Talk:Standard Model

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Diagram of Standard Model particles and interactions[edit]

A recent edit [1] removed the following image (below). Is this image worth restoring? Isambard Kingdom (talk) 19:23, 12 July 2015 (UTC)

Standard Model of Particle Physics. The diagram shows the elementary particles of the Standard Model (the Higgs boson, the three generations of quarks and leptons, and the gauge bosons), including their names, masses, spins, charges, chiralities, and interactions with the strong, weak and electromagnetic forces. It also depicts the crucial role of the Higgs boson in electroweak symmetry breaking, and shows how the properties of the various particles differ in the (high-energy) symmetric phase (top) and the (low-energy) broken-symmetry phase (bottom).
It is an extremely busy diagram, and definitely should not be in the lead, where it was. The simpler diagram that is still there (File:Standard Model of Elementary_Particles.svg) is more interpretable. Without formal training I cannot even comment on the value of the removed diagram. Another diagram (File:Standard Model.svg) I find similarly inscrutable, and its value here could also be debated. —Quondum 03:35, 13 July 2015 (UTC)
The one here looks clear and correct to me (not 100% about the "left-handed" parts for the spin-1/2 particles). M∧Ŝc2ħεИτlk 10:54, 13 July 2015 (UTC)
I'm the one who removed it. It is too busy, like User:Quondum said. Also, the image is low quality Buckbill10 (talk) 13:51, 13 July 2015 (UTC)
I agree with Buckbill and Quondum. The diagram is too busy. I also find File:Standard Model.svg inscrutable. It's extremely hard to see what it's even about and I'm not even sure it's technically right. Headbomb {talk / contribs / physics / books} 14:01, 13 July 2015 (UTC)
  • For some reason, the JPG file failed to render, and I kinda figured that it was the servers that failed to create the thumbnails. So I downloaded the image, coverted it into a PNG file, uploaded it, and marked the .jpg image as superseded. Because PNG is a lossless format, thumbnails of PNG files won't appear distorted. -Mardus /talk 05:03, 24 December 2015 (UTC)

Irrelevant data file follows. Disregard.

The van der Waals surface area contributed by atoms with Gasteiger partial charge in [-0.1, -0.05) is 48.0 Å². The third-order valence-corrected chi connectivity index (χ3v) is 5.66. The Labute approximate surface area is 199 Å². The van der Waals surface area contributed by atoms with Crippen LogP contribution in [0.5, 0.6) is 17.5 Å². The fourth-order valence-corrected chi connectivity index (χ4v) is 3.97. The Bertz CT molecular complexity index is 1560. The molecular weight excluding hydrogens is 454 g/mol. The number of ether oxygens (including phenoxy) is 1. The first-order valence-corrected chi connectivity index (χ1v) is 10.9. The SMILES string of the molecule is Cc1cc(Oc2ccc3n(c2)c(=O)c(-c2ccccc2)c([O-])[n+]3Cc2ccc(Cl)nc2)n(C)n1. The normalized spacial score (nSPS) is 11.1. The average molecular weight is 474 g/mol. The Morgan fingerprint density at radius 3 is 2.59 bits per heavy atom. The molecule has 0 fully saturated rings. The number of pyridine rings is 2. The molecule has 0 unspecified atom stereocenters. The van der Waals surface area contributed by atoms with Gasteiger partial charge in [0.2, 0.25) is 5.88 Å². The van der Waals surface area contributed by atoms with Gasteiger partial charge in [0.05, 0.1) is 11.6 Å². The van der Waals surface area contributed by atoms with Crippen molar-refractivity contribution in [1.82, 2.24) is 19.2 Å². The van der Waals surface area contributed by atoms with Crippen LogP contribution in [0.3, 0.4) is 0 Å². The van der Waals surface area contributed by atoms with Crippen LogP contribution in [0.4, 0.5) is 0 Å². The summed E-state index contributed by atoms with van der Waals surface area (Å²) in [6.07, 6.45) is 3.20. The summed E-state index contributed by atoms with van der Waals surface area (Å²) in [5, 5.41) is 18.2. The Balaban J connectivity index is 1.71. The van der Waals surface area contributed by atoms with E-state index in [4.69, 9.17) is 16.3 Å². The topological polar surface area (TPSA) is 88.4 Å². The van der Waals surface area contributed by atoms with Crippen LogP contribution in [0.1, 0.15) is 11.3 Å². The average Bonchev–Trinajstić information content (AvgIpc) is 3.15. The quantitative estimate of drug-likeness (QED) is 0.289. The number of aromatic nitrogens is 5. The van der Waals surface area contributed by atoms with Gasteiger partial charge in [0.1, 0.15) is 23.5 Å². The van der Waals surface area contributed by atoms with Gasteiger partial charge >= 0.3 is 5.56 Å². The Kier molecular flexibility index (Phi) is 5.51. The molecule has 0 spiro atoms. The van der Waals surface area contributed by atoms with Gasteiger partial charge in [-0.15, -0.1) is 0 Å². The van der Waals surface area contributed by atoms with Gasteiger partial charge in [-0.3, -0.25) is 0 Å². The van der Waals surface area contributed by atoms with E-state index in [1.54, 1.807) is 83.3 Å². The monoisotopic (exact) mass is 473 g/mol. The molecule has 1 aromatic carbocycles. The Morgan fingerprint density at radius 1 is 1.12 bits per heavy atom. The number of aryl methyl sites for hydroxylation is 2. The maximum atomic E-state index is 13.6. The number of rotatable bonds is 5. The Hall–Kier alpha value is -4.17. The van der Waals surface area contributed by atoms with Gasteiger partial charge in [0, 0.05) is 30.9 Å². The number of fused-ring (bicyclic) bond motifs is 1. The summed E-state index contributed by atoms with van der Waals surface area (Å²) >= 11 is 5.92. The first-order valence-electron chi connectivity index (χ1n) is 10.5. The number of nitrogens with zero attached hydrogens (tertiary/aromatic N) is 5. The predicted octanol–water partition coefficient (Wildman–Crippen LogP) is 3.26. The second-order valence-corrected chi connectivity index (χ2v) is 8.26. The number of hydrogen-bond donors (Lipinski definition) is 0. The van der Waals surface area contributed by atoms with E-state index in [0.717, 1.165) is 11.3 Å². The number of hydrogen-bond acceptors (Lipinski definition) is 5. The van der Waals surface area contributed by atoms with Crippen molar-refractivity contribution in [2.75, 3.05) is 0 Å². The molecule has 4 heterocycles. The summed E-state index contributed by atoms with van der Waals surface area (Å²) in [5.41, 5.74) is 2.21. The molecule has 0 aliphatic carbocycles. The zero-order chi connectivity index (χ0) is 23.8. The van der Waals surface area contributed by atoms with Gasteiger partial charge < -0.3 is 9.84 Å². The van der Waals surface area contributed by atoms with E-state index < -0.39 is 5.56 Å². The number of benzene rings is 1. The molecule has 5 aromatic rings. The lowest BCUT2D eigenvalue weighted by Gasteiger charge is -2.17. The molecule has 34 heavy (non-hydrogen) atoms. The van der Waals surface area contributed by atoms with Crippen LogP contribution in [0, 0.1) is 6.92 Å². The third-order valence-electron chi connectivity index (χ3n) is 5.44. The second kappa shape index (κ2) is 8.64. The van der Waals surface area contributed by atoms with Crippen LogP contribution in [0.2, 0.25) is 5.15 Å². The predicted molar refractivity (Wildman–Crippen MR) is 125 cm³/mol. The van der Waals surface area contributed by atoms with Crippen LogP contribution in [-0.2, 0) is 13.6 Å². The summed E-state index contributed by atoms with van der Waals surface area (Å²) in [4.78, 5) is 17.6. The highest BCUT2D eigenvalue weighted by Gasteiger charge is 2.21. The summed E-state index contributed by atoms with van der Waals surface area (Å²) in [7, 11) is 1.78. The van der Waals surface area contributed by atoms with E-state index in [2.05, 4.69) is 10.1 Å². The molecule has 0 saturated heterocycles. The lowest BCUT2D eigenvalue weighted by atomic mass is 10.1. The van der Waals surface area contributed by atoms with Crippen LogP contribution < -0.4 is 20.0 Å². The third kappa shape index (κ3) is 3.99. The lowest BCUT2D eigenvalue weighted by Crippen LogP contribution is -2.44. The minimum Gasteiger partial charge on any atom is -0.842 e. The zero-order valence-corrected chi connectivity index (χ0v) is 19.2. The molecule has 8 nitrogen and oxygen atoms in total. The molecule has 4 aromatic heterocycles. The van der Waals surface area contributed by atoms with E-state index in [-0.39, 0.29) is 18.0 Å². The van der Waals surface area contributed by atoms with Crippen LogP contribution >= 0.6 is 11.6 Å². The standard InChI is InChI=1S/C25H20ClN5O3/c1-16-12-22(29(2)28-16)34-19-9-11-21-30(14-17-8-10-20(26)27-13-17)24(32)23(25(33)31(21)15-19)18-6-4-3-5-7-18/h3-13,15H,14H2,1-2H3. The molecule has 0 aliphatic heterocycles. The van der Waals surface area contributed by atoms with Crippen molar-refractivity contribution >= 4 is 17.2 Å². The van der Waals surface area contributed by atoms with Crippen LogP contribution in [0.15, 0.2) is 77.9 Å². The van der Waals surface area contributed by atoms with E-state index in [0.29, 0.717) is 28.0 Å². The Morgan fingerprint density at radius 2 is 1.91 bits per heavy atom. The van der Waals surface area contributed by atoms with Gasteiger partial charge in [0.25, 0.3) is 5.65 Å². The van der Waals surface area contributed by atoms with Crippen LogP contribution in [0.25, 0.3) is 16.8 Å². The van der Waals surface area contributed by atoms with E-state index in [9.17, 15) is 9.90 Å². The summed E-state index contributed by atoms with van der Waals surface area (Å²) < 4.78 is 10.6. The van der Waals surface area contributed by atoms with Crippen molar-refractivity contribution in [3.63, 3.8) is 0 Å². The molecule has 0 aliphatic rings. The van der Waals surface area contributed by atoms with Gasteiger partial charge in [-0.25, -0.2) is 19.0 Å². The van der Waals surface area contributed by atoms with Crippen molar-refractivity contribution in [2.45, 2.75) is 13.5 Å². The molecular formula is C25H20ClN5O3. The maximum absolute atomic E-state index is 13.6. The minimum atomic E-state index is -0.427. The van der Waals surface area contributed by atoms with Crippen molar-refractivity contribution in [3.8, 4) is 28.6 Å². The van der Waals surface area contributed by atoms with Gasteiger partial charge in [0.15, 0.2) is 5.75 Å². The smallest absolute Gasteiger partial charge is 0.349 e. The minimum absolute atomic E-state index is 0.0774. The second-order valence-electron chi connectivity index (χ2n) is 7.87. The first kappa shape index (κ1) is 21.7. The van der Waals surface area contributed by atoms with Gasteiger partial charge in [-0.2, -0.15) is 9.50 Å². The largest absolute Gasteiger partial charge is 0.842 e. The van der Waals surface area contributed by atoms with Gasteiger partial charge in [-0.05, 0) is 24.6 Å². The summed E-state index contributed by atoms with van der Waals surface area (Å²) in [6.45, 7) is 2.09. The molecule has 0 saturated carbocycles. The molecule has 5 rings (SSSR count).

Nature on standard model[edit]

"Yet its failure to account for phenomena such as gravity and dark matter leads many physicists to think that it is merely an approximation of another description beneath."

should this be put into the article? — Preceding unsigned comment added by Vilagarcia (talkcontribs) 15:53, 10 September 2015 (UTC)

Total particle count[edit]

Elementary Particles
Types Generations Antiparticle Colors Total
Quarks 2 3 Pair 3 36
Leptons Pair None 12
Gluons 1 1 Own 8 8
Photon Own None 1
Z Boson Own 1
W Boson Pair 2
Higgs Own 1
Total number of (known) elementary particles: 61

I removed the "total particle count" section. The table that was in it is preserved on the right in case someone wants to try to derive something useful from it, but right now I think it makes little sense. It certainly isn't true that 61 has any special status as the "correct" number of Standard Model particles. To get this number, you have to treat particles related by some exact symmetries (gauge symmetries and CPT) as distinct, and treat particles related by other exact symmetries (continuous Poincaré) as equivalent.

Here are some ways of counting particles (in the SM with neutrino mass) that seem more principled:

  • If you count degrees of freedom of the field at a point, I think the best answer is 2 · 28 + 96 = 152 (see Luboš Motl's answer here, though he points out that you can argue for other numbers).
  • [Original research; I can't find a source for this:] If you count fundamental (pre-EWSB) fields that are not equivalent under any fundamental symmetry, you get H + G + W + B + 3 · (L + ν + e + Q + u + d) = 22.
  • [Original research; I can't find a source for this:] If you count post-EWSB particles that are not equivalent under any post-EWSB symmetry (essentially counting masses, except that gluons and photons are distinct), you get H + G + W + Z + γ + 3 · (ν + ν' + e + u + d) = 20 (assuming the Majorana coupling is nonzero; 17 if it's zero).

I don't really feel that it's useful to have any of these numbers in the article. They are the sort of thing that you memorize and regurgitate when playing Trivial Pursuit, not the sort of thing that is likely to provide any insight into particle physics. -- BenRG (talk) 03:44, 15 June 2016 (UTC)

Did SM really predict the W and Z boson masses ?[edit]